her. She swung her leg over the back of the saddle, stepping easily to the
ground. Looping the reins over the corral fence, she turned just in time to
avoid being tackled and swooped the girl up into her arms.
“Where have you been, momma?
We’ve got breakfast waiting for you. I found six whole eggs this morning and
Nana let me knead the biscuits. Later we’re going to churn butter, and if I’m
good Nana said that I can help her dip candles.” Kate placed a finger over her
daughter’s mouth to stem the endless flow of words.
“It sounds like you’ve a busy day
planned then! I’ve been out checking the herd in the west pastures. Would you
like to hear about it?”
“Oh, yes, momma! Nana said that
Jonathan should be home today with Papa Insley. I’ve missed them. Do you really
think they’ll be home today? Maybe Jon will play with me.” Jo paused for a
breath, and Kate set her down as Mrs. Insley appeared on the back porch with a
basin of water and a clean towel.
“Thought you looked as though you
be needin’ these.” She set the basin on a bench near the kitchen door, draping
the towel over a rail above the bench.
“Thank you, I do, Mrs.
Insley.” She gave the older woman a grateful look and a quick peck on the cheek
as she climbed the porch steps, followed by her constant red-haired shadow. “Jo
tells me you expect the men back today.”
“Humph, that I do, two days to
city, a day to load the provisions, and two days back. They best be rollin’ in
here by this afternoon, no less!” She stated, standing at the open kitchen door
wiping her hand on her apron.
“Well, that’s one thing to look
forward to. I’ve sorely missed them these last few days.”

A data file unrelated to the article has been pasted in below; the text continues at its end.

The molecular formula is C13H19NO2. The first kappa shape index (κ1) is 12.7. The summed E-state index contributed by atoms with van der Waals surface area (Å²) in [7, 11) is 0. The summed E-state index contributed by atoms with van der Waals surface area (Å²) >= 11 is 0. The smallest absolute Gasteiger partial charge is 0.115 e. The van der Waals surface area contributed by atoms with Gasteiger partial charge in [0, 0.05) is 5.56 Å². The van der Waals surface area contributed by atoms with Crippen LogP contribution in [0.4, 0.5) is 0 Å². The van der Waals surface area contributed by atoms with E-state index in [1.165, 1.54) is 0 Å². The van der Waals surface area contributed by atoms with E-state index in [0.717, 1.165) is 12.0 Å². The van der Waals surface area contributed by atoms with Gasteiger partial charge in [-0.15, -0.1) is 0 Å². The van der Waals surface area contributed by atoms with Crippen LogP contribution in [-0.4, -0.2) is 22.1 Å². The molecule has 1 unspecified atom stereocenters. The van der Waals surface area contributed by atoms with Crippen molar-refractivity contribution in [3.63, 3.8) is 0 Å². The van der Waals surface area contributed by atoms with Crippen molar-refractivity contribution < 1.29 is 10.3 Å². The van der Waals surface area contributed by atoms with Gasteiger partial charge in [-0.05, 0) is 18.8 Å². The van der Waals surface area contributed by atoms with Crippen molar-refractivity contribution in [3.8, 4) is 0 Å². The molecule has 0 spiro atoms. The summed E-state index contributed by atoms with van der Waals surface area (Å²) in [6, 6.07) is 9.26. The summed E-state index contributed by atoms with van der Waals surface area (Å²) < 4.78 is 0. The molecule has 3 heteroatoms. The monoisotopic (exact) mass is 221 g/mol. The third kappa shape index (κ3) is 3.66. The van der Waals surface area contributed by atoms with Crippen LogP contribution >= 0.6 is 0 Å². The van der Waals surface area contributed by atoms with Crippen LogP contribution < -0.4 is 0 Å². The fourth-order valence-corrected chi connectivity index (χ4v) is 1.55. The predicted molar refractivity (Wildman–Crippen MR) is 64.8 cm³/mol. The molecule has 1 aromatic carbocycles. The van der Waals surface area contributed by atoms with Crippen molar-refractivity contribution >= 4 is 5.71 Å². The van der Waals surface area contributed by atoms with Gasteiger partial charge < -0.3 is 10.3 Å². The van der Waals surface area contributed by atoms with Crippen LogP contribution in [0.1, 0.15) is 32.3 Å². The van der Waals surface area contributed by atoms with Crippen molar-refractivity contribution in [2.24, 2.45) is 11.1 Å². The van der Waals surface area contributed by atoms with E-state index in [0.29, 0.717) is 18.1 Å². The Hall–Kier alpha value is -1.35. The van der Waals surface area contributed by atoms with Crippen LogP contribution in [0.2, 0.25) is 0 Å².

Kate took off the soiled hat she
wore handing it to Jo, and pulled loose the ribbon that held her hair up. A
mass of dusty brown curls cascaded over her shoulders. Dipping both hands into
the warm water, she let it fall down over her wrists and arms, splashing it up
over her tired dirty face. The feeling of being somewhat clean again was
exquisite. Kate lingered briefly hoping the water would wash away more than
just the dust -- wash away the scars, the fear and anger, the loneliness and
the frustration of the last few months. She breathed in deeply and let the
relaxing feeling flow through her entire body.
“Look at me, momma, I’m a cowgirl!”
The little girl’s voice cut through her reverie, bringing her back to a full
realization of time and place. Jo was wearing the old beat up felt hat and
riding the porch rail, one hand holding on, the other flung high in the air.
“Jo, stop that! Get down
from there this instant!” Kate snapped at the girl.
“But, Momma, I just....”
“I don’t care what you just! Get
down now! Do you hear me?” Kate’s voice was sharp.